Two pharma workers next to the text "building a future in life sciences together"

Now we’re settling in to 2019 let’s take a glance at global pharma trends and what this means for the Irish Pharma sector for the year ahead.

Mergers & Acquisitions

2018 was a significant year for pharma deals with the biggest M&A deal of 2018 the $64 billion Takeda take-over of Shire (which closed on the 7th of January 2019). This deal is not over though as Takeda commits to divesting itself of $10 billion in assets over the next two years. Full details available on bloomberg.com

2019 meanwhile has started with a bang with the announcement of the Bristol-Myers Squibb (BMS) and Celgene deal which is potentially worth $90 billion.

Drug Pricing

The ever increasing cost of drugs has been an issue for governments, insurance companies, healthcare providers and patients for some time now. There have been some high profile cases which led to a showdown (on twitter) in July 2018 between big pharma and US president Donald Trump. The Major drug companies agreed to freeze US drug prices while discussions continued, however the freeze appears to be over and US drug pricing increases are occurring again in January 2019.

In the US both Republican and Democrat politicians have now said this is a high priority and we are likely to see significant pressure applied to drug companies in the US over the next few years.

Upcoming trends – AI and Information technology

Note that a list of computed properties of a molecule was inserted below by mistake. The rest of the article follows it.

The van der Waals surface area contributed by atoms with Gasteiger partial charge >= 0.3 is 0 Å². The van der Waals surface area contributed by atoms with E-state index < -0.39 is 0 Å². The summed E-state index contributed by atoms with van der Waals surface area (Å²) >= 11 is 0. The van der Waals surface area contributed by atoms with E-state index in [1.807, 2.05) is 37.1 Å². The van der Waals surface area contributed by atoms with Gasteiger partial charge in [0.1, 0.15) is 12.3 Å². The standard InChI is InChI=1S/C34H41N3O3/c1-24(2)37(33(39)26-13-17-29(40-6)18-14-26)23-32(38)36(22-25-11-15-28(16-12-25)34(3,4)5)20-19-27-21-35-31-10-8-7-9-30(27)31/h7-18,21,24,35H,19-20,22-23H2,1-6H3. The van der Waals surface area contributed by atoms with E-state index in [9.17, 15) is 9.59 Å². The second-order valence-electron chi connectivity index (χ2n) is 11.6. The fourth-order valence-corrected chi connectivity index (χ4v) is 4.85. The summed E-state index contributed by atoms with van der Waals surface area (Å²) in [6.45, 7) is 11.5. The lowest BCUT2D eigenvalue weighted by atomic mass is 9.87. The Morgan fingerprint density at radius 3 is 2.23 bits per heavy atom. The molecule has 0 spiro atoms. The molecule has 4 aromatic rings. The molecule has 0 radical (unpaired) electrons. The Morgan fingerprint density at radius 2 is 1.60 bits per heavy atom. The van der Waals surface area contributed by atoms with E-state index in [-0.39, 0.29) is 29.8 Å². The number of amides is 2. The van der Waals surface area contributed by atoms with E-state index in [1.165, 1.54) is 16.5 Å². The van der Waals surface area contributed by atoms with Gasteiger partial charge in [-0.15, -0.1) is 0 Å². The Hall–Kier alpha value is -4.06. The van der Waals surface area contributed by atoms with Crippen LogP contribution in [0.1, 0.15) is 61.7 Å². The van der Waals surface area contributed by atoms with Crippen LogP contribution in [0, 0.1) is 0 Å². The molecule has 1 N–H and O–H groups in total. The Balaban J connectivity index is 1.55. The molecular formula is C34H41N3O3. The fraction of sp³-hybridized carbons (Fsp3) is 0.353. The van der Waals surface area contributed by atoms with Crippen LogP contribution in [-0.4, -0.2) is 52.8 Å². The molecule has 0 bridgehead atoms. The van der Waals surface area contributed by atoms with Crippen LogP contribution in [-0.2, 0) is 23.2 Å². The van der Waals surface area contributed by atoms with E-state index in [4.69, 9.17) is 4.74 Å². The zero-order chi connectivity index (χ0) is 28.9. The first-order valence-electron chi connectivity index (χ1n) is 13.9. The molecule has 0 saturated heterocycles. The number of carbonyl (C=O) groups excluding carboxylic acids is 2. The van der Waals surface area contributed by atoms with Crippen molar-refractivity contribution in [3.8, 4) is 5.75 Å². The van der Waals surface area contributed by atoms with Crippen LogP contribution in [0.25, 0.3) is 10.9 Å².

Artificial Intelligence (AI), Virtual reality, Machine learning, 3D printers, Big Data analytics, Apps, Remote robotic surgery, Digital pills, Wearable tech, eHealth, mHealth, patient entrepreneurs… and the list goes on. The growth of Information technology both real and virtual in the healthcare sector is very exciting and is laying the foundation for “Personalised-Healthcare” delivery and more successful individual patient outcomes.

While Irish pharma companies have adopted and developed a certain amount of new technologies there is a significant opportunity for the industry to improve efficiency and maximise results through use of new technologies.  The traditional conservative approach to change needs to be adapted to a new and fast paced proactive adoption of technology. While the IT sector lives on a 2-4 year product life cycle and associated ROI, the Biopharma sector product life cycle and investment cycle are much longer term and don’t support quick turnarounds.

Pharma companies are looking at ways to reduce R&D costs and find new drugs quicker. Artificial intelligence and Data Science is making it’s way into the pharmaceutical industry following several interesting announcements for example Genomics Medicine Ireland (GMI) and the Roche acquisition of Flatiron Health.

So, what does this all mean for the Irish Pharma sector?

As we see companies merge, we can expect decisions on major strategic investment and drug manufacturing to change, usually for the positive for Irish based sites.
The effect of the rising cost of drugs will have very little impact here on the Irish Biopharma sector in the short term. However, one of the possible long term impacts may be how the BioPharma companies work out their Return on Investment (ROI) calculations for drug discovery.

We are seeing Drug innovation already under severe pressure according to a Deloitte report which looks back over the last eight years. Read more on deloitte.com

Regards IT and healthcare, Ireland is ideally placed to bring the two together with significant expertise in both sectors; presenting us with an enormous opportunity if we can put in place the infrastructure and ecosystem to support this crossover!

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